The years following the Great Awakening in New England saw a great theological struggle between proponents of Calvinism and the champions of Christian liberty, setting the stage for American Unitarianism. The adherents of Christian liberty, who were branded Arminians by their opponents, were contending for the liberty of the mind and the soul to pursue truth and salvation free from prior restraint.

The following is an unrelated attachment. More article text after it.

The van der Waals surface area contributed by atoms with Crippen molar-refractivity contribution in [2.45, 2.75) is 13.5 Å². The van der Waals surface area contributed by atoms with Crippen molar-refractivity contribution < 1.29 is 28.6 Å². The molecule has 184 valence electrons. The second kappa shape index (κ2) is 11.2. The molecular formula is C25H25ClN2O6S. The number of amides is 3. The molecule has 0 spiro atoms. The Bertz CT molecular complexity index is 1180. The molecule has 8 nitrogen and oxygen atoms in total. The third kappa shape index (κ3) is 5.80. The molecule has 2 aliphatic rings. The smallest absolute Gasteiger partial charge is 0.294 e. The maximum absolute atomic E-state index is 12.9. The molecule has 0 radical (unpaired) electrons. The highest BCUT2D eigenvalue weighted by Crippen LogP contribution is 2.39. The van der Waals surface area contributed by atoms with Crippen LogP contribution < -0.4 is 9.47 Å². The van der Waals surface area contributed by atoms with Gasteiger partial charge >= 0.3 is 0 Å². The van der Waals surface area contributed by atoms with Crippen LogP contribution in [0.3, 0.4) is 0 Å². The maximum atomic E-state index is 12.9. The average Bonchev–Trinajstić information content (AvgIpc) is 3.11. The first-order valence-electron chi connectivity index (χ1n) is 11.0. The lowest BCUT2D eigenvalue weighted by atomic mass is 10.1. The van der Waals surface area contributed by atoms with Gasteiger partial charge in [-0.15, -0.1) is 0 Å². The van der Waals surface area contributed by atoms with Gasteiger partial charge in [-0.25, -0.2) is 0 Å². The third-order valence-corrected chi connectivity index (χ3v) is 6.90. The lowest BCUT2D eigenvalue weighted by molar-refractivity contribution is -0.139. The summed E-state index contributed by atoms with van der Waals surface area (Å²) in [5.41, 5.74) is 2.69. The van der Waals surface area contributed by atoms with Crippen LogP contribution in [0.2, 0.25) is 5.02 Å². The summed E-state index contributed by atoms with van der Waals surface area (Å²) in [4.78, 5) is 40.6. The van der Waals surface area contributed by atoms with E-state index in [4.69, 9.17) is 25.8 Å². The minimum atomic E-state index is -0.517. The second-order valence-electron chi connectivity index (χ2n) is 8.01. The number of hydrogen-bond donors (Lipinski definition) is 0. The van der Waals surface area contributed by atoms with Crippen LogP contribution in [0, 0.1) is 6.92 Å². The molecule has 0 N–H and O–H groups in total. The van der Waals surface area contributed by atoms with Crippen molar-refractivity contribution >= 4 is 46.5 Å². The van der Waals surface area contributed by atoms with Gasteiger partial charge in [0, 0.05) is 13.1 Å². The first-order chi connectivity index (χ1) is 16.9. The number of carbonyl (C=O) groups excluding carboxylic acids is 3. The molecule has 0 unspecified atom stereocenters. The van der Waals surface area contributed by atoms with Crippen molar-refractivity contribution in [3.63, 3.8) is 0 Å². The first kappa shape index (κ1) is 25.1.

The Arminian movement took shape as a major, quasi-denominational force in New England under the guidance of particular clergymen, most notably Ebenezer Gay, minister of the First Parish in Hingham, Massachusetts, from 1718 to 1787. Despite his ubiquitous presence in the history of Arminianism, however, Gay has been a historical enigma. Robert J. Wilson's purpose in this biography is to trace Gay's long and fascinating intellectual odyssey against the evolving social, political, and economic life of eighteenth-century Hingham as well as the religious history of the coastal region between Boston and Plymouth.